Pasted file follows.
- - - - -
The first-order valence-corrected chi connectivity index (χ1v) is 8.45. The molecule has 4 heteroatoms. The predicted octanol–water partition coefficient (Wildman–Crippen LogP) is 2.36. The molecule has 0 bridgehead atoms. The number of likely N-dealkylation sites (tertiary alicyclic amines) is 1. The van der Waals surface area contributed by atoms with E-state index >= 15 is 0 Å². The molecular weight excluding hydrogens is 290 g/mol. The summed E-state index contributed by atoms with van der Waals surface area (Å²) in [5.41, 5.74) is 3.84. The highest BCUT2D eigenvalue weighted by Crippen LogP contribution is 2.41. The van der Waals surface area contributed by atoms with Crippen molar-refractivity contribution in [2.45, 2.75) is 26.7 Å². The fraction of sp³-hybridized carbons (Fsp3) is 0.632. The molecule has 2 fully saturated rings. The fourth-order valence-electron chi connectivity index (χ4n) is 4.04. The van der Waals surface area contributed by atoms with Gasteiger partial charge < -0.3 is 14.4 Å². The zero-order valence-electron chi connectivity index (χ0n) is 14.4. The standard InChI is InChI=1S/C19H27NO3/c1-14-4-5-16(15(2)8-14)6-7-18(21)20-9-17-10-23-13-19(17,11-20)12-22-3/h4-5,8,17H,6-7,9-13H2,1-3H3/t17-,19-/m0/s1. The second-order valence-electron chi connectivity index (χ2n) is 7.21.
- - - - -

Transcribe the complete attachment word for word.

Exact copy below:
The first-order valence-corrected chi connectivity index (χ1v) is 8.45. The molecule has 4 heteroatoms. The predicted octanol–water partition coefficient (Wildman–Crippen LogP) is 2.36. The molecule has 0 bridgehead atoms. The number of likely N-dealkylation sites (tertiary alicyclic amines) is 1. The van der Waals surface area contributed by atoms with E-state index >= 15 is 0 Å². The molecular weight excluding hydrogens is 290 g/mol. The summed E-state index contributed by atoms with van der Waals surface area (Å²) in [5.41, 5.74) is 3.84. The highest BCUT2D eigenvalue weighted by Crippen LogP contribution is 2.41. The van der Waals surface area contributed by atoms with Crippen molar-refractivity contribution in [2.45, 2.75) is 26.7 Å². The fraction of sp³-hybridized carbons (Fsp3) is 0.632. The molecule has 2 fully saturated rings. The fourth-order valence-electron chi connectivity index (χ4n) is 4.04. The van der Waals surface area contributed by atoms with Gasteiger partial charge < -0.3 is 14.4 Å². The zero-order valence-electron chi connectivity index (χ0n) is 14.4. The standard InChI is InChI=1S/C19H27NO3/c1-14-4-5-16(15(2)8-14)6-7-18(21)20-9-17-10-23-13-19(17,11-20)12-22-3/h4-5,8,17H,6-7,9-13H2,1-3H3/t17-,19-/m0/s1. The second-order valence-electron chi connectivity index (χ2n) is 7.21.